Obama's Revenge: <em>New Yorker</em> Reporter Excluded From Press Plane For Overseas Trip

Whatever one thinks of thecover, a robust press can't operate under threat of reprisal for unwelcome items.

It led with the report that Lara Logan had scored the first overseas sit-down with Barack Obama, but here's the most interesting nugget from yesterday's Mike Allen piece about the trip:

Forty journalists, including such leading correspondents as Dan Balz of The Washington Post, will be aboard his plane for next week's swing through Jordan, Israel, Germany, France and England.

The campaign received 200 requests for press seats on the plane.

Among those for whom there was no room was Ryan Lizza, Washington correspondent of The New Yorker. The campaign, which was furious about the magazine's satirical cover this week, cited space constraints in turning him away.

Wow. So it's gonna be like that, is it? Retribution for unfavorable coverage is a chilling thing to contemplate — literally, as in, it carries with it the very real risk of chilling bold, outspoken coverage. Whatever one thinks of the New Yorker cover — that it was clear satire that clearly lampooned ridiculous rumors, that it went way overboard, that it was a comedic misfire — a robust press can't operate under threat of reprisal for unwelcome items.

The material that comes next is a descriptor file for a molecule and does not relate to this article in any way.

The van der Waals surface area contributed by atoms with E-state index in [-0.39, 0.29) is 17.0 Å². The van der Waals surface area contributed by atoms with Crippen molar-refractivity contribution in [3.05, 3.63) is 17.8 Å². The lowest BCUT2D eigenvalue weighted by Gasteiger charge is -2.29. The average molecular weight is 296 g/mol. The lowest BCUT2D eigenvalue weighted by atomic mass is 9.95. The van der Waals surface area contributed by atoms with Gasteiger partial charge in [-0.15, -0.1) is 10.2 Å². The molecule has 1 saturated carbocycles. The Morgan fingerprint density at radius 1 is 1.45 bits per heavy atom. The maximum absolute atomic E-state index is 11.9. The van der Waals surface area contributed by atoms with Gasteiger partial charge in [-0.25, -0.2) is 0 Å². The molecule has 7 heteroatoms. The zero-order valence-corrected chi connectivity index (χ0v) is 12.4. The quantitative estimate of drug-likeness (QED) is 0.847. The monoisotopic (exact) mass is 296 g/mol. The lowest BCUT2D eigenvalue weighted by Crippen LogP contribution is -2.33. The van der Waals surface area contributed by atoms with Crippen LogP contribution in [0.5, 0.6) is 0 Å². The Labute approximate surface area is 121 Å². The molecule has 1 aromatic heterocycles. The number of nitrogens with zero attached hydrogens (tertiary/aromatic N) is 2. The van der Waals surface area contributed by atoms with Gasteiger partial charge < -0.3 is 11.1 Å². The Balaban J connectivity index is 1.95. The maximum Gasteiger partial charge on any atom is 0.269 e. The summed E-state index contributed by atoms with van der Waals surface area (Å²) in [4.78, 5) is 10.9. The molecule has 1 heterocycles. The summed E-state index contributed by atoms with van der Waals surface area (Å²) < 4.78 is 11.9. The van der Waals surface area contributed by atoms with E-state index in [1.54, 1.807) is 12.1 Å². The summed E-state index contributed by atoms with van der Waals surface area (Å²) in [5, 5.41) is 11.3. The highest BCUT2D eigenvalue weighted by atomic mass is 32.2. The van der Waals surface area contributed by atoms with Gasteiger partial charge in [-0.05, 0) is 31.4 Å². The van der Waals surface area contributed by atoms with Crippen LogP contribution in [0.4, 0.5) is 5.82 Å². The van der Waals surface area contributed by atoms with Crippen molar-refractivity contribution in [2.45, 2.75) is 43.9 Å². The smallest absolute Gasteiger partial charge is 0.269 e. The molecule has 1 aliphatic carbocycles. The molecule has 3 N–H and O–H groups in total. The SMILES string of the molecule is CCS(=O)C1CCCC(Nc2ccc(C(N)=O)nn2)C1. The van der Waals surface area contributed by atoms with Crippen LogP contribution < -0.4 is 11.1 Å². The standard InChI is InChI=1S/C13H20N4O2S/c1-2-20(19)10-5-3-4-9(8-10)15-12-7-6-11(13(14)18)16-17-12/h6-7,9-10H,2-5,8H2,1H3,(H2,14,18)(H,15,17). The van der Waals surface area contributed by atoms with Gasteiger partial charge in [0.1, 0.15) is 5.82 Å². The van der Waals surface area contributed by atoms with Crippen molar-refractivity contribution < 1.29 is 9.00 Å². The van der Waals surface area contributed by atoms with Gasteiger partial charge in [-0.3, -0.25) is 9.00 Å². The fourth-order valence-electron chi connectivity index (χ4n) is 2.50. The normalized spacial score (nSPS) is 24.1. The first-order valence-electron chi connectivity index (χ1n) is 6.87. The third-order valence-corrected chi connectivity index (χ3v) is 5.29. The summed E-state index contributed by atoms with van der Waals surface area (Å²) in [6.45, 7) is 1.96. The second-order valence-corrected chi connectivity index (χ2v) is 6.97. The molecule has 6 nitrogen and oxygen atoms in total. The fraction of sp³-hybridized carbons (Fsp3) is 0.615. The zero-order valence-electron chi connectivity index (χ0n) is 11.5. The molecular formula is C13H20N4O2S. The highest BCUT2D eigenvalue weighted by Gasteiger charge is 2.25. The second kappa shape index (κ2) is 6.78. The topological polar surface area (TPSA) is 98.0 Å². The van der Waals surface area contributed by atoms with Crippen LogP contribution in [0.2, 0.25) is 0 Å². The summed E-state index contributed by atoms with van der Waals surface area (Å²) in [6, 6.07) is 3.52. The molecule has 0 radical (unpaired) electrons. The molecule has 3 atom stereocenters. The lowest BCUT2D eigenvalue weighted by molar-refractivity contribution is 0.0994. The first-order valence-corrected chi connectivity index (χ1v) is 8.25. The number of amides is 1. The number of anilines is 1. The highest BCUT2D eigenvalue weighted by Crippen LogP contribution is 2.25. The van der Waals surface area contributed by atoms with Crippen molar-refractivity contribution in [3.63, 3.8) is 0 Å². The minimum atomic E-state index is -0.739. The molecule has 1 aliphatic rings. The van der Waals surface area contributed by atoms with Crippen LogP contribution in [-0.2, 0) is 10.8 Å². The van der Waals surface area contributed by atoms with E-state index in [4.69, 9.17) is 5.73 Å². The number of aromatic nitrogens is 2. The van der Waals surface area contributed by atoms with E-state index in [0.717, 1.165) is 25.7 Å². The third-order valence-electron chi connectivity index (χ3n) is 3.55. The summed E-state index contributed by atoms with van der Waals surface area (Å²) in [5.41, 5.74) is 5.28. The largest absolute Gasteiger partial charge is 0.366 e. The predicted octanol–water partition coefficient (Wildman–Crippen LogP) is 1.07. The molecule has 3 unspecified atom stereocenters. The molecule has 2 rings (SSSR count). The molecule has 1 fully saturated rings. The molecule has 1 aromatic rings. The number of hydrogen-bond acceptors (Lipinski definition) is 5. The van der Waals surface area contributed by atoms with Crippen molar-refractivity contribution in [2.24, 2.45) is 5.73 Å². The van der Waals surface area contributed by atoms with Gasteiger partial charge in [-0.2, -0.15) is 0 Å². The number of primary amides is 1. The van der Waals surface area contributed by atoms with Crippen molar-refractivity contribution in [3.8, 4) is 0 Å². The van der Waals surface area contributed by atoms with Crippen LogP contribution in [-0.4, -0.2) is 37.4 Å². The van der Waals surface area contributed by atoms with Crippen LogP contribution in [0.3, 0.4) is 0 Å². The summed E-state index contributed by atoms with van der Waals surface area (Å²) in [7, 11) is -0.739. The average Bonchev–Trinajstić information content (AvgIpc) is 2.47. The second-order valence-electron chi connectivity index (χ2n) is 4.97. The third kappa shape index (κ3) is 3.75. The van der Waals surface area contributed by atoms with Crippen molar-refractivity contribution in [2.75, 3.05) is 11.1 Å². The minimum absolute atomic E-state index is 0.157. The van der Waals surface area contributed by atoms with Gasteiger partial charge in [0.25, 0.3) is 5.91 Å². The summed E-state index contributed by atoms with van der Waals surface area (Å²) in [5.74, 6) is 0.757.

Yes, I know, it happens every day (and, some would argue, pretty much every day of the last eight years). Even so, it sends a clear — and worrisome — signal from the Obama campaign: If we don't like it, man, will you know it. (And presumably it will hurt, like being excluded from The Trip Of The Century is surely meant to do.) Adulatory Rolling Stone covers beget adulatory Rolling Stone covers — with interviews, and that goes double for Newsweek (that's literally; yesterday on Reliable Sources, Howie Kurtz counted five of them). But otherwise, should the media fear a freeze-out?

(I should note here, too, that the media is not exactly freewheeling in how it covers Obama — early on in the primary campaign I noted that people were more careful when writing/speaking of Obama, and over the ensuing months we saw clearly how quickly the outrage-tripwires were triggered when people misspoke, or "misspoke").